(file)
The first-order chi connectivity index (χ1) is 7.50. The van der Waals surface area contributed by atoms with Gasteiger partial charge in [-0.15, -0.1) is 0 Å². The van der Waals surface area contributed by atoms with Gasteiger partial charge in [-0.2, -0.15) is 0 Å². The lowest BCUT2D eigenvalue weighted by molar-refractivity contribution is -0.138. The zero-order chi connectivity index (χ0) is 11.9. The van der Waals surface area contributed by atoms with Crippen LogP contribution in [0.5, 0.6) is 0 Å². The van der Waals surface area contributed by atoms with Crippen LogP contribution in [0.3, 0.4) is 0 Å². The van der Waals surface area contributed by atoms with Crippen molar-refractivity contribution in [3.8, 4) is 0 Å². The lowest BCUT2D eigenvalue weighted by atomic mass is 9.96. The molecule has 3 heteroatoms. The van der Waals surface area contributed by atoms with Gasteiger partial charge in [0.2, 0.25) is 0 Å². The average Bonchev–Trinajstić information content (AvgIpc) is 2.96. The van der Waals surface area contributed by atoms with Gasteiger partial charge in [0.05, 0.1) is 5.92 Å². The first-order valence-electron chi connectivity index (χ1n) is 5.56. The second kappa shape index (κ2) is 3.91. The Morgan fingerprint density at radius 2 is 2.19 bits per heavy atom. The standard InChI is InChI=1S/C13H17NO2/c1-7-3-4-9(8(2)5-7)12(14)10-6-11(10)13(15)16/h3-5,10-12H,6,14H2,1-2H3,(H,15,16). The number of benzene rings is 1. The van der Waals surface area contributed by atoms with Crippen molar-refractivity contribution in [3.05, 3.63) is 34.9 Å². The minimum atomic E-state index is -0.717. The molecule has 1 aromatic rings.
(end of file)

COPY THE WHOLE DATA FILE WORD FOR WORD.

The first-order chi connectivity index (χ1) is 7.50. The van der Waals surface area contributed by atoms with Gasteiger partial charge in [-0.15, -0.1) is 0 Å². The van der Waals surface area contributed by atoms with Gasteiger partial charge in [-0.2, -0.15) is 0 Å². The lowest BCUT2D eigenvalue weighted by molar-refractivity contribution is -0.138. The zero-order chi connectivity index (χ0) is 11.9. The van der Waals surface area contributed by atoms with Crippen LogP contribution in [0.5, 0.6) is 0 Å². The van der Waals surface area contributed by atoms with Crippen LogP contribution in [0.3, 0.4) is 0 Å². The van der Waals surface area contributed by atoms with Crippen molar-refractivity contribution in [3.8, 4) is 0 Å². The lowest BCUT2D eigenvalue weighted by atomic mass is 9.96. The molecule has 3 heteroatoms. The van der Waals surface area contributed by atoms with Gasteiger partial charge in [0.2, 0.25) is 0 Å². The average Bonchev–Trinajstić information content (AvgIpc) is 2.96. The van der Waals surface area contributed by atoms with Gasteiger partial charge in [0.05, 0.1) is 5.92 Å². The first-order valence-electron chi connectivity index (χ1n) is 5.56. The second kappa shape index (κ2) is 3.91. The Morgan fingerprint density at radius 2 is 2.19 bits per heavy atom. The standard InChI is InChI=1S/C13H17NO2/c1-7-3-4-9(8(2)5-7)12(14)10-6-11(10)13(15)16/h3-5,10-12H,6,14H2,1-2H3,(H,15,16). The number of benzene rings is 1. The van der Waals surface area contributed by atoms with Crippen molar-refractivity contribution in [3.05, 3.63) is 34.9 Å². The minimum atomic E-state index is -0.717. The molecule has 1 aromatic rings.